Mexicans voted for change — now what?

Mexicans voted for change — now what?
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Mexicans awoke on July 1 ready for an historic day. A buzz pervaded across Mexico City with lines forming outside polling locations well before opening time. The frontrunner, a jittery Andrés Manuel López Obrador, or AMLO, arrived at his local voting center nearly a full hour early. Seventeen hours later, he gave a victory speech in which he called for “reconciliation” among all Mexicans while supporters had crowded Mexico City’s main square, the Zócalo.

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Sunday’s vote was set to be what U.S. elections have often been termed: a change election. And that is what Mexico got. So what does an AMLO government mean for Mexico, and for its U.S. relations?

 

AMLO had long been expected to win. With a double-digit lead throughout the campaign, Mexicans who decried a system seen as not working for them gravitated to López Obrador’s message of change and of fighting for those left behind, especially in southern Mexico, the president-elect’s birthplace. Pent-up frustration with corruption, impunity, citizen insecurity, and a clamor for a new beginning motivated 53 percent of Mexicans — more than double the vote total over second-place finisher Ricardo Anaya — to eschew traditional political parties and put their hopes with a candidate making his third run for the nation’s highest office.

When President-elect López Obrador takes office on Dec. 1, he will inherit a country rife with deep polarization — an all-too-familiar phenomenon these days. Divisions played out on the airwaves, at campaign rallies, and in social media. On-the-ground Atlantic Council disinformation monitoring found aggressive campaigns across social platforms to spread false stories about all the candidates but with a particular focus on AMLO. Polarization will not end automatically after Election Day; reaching out to non-supporters should be a priority of the president-elect. 

But non-AMLO voters are unlikely to give him much of a honeymoon period. And López Obrador, who maintains messianic status among supporters, will face high expectations for campaign promises to quickly be put into action. To do so, he will need to count on congressional support. Here, his party, Morena, also scored big, with its coalition picking up a majority of seats in both the Senate and the Chamber of Deputies.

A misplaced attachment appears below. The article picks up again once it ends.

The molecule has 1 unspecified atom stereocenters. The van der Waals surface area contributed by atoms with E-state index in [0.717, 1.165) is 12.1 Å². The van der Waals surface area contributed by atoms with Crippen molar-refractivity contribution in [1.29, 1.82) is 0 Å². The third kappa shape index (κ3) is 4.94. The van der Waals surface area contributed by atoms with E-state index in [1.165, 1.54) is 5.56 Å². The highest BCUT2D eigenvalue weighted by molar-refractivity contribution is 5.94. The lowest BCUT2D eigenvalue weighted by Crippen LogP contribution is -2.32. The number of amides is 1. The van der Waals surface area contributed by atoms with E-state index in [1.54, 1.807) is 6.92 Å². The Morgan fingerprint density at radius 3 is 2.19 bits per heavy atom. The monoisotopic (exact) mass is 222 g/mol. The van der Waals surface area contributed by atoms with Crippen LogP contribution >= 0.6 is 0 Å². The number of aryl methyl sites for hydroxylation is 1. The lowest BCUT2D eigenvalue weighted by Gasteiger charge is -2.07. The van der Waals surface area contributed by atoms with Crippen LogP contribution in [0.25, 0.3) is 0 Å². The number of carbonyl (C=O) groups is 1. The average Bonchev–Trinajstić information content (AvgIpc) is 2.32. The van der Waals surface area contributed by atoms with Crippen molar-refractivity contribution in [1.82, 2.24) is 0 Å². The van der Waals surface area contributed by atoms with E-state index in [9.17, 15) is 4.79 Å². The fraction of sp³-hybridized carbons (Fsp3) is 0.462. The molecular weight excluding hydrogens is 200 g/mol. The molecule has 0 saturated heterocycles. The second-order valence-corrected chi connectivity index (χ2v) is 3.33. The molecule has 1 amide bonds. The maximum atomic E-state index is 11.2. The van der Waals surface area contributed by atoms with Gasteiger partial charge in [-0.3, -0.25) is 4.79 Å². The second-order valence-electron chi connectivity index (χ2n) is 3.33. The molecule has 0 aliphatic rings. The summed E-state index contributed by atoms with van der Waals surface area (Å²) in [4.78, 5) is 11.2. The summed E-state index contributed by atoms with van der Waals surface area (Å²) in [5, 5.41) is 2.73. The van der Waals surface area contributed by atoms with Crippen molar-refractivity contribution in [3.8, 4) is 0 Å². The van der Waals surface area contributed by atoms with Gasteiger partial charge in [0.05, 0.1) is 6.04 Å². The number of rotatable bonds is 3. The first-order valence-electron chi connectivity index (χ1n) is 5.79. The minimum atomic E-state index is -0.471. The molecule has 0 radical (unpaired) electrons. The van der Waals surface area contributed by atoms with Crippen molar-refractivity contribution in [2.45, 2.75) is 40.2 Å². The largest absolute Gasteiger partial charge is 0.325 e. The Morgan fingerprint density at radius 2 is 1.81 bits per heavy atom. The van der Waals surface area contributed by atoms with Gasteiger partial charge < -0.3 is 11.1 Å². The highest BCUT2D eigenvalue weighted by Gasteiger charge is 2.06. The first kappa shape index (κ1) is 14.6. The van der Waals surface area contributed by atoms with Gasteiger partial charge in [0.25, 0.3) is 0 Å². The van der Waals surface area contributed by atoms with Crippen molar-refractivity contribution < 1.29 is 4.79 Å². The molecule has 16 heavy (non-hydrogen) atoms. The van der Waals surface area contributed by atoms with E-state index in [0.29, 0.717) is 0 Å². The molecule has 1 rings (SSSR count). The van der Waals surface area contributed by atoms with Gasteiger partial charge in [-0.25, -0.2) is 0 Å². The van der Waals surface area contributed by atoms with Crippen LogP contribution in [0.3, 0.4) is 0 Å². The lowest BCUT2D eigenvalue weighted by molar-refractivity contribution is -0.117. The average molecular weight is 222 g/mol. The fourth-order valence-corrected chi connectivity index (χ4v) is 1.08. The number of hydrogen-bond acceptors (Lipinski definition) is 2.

Some may assume that Mexico’s election was a vote for a “change candidate” as a response to bilateral tensions. But that fundamentally misses the mark in why the three more established political parties — even after building coalitions — couldn’t capture the necessary voter support in the presidential race.

As is seen across Latin America and beyond, the citizenry has awoken to the ills of corruption, seeing it not just as an elite problem with elite implications but a stain on society that most acutely affects the less well off. Schools suffer. Health systems underperform. And valuable social programs are deprived of needed resources. President-elect López Obrador has vowed to fix endemic corruption at the federal, state and local levels — and will now need to put in place a plan to do it.

AMLO has also called for reforming Mexico’s economic model to reduce inequality and to eliminate the gap in “The Two Mexicos.” The key question will be how to rightly close the economic gap while boosting the fiscal resources needed to pay for it. That means attracting more foreign investment while giving assurances to Mexico’s robust business community that encourages continued domestic investment. Reducing informality would also be a win-win: greater job protections for the people and more tax receipts for the state.

Tackling citizen insecurity — which has only grown in recent years — and impunity will be top priorities as well. A good place to start would be to double down on investigations, and to bring to justice those responsible for each of the over 100 political assassinations throughout the campaign, as well as the six journalists killed.

And although bilateral ties were not at the top of voter minds, elections bring opportunities for change — and a new start in relations is fundamentally needed with the United State’s No. 2 export destination. NAFTA modernization talks will continue to move forward and AMLO and his team have all expressed their desire for a quick resolution to the talks. A relatively seamless transition should be expected between the Peña Nieto and the AMLO negotiation teams. But the president-elect should be expected to stay firm on core values deemed to be in the interests of Mexico and its ability to globally compete as part of North America. Caving into pressure — whether from the United States or from Mexican antagonists — is not the AMLO that Mexicans elected. 

Mexico, a country of great promise and innovation, is set for fundamental change in the next six years. The United States should look for ways to partner with the president-elect. Confrontation will only push the new team to look south and east rather than north.

 

Jason Marczak is director of the Adrienne Arsht Latin America Center at the Atlantic Council, and was in Mexico City for Election Day as part of an Atlantic Council electoral observation & disinformation monitoring team. He is on Twitter at @JMarczak.